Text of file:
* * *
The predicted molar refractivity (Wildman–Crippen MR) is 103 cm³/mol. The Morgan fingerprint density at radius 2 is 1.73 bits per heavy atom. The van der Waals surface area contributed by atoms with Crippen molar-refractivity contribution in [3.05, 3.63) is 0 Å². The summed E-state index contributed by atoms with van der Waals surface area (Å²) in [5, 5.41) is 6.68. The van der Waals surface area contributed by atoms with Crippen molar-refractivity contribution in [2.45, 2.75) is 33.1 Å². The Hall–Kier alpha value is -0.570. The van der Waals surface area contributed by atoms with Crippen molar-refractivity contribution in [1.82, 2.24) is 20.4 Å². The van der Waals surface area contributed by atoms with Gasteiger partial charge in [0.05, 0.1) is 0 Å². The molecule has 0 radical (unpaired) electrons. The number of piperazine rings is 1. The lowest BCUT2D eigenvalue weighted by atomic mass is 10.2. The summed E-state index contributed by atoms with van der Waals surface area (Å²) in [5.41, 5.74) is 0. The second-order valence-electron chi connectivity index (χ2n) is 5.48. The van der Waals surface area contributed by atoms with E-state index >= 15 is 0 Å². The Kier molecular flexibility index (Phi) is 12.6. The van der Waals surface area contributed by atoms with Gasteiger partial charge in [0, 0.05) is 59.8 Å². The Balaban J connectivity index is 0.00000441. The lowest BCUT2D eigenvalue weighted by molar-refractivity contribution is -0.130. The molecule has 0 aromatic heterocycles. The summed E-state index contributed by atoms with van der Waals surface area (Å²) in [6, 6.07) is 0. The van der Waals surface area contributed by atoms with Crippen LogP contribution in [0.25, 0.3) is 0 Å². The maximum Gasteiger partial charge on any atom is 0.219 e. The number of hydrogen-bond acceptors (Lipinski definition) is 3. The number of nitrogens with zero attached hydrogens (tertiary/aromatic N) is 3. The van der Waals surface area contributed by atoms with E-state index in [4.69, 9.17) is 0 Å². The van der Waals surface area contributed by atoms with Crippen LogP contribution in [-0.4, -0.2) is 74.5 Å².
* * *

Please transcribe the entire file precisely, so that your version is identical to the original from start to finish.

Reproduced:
The predicted molar refractivity (Wildman–Crippen MR) is 103 cm³/mol. The Morgan fingerprint density at radius 2 is 1.73 bits per heavy atom. The van der Waals surface area contributed by atoms with Crippen molar-refractivity contribution in [3.05, 3.63) is 0 Å². The summed E-state index contributed by atoms with van der Waals surface area (Å²) in [5, 5.41) is 6.68. The van der Waals surface area contributed by atoms with Crippen molar-refractivity contribution in [2.45, 2.75) is 33.1 Å². The Hall–Kier alpha value is -0.570. The van der Waals surface area contributed by atoms with Crippen molar-refractivity contribution in [1.82, 2.24) is 20.4 Å². The van der Waals surface area contributed by atoms with Gasteiger partial charge in [0.05, 0.1) is 0 Å². The molecule has 0 radical (unpaired) electrons. The number of piperazine rings is 1. The lowest BCUT2D eigenvalue weighted by atomic mass is 10.2. The summed E-state index contributed by atoms with van der Waals surface area (Å²) in [5.41, 5.74) is 0. The second-order valence-electron chi connectivity index (χ2n) is 5.48. The van der Waals surface area contributed by atoms with E-state index >= 15 is 0 Å². The Kier molecular flexibility index (Phi) is 12.6. The van der Waals surface area contributed by atoms with Gasteiger partial charge in [0, 0.05) is 59.8 Å². The Balaban J connectivity index is 0.00000441. The lowest BCUT2D eigenvalue weighted by molar-refractivity contribution is -0.130. The molecule has 0 aromatic heterocycles. The summed E-state index contributed by atoms with van der Waals surface area (Å²) in [6, 6.07) is 0. The van der Waals surface area contributed by atoms with Crippen LogP contribution in [0.25, 0.3) is 0 Å². The maximum Gasteiger partial charge on any atom is 0.219 e. The number of hydrogen-bond acceptors (Lipinski definition) is 3. The number of nitrogens with zero attached hydrogens (tertiary/aromatic N) is 3. The van der Waals surface area contributed by atoms with E-state index in [4.69, 9.17) is 0 Å². The van der Waals surface area contributed by atoms with Crippen LogP contribution in [-0.4, -0.2) is 74.5 Å².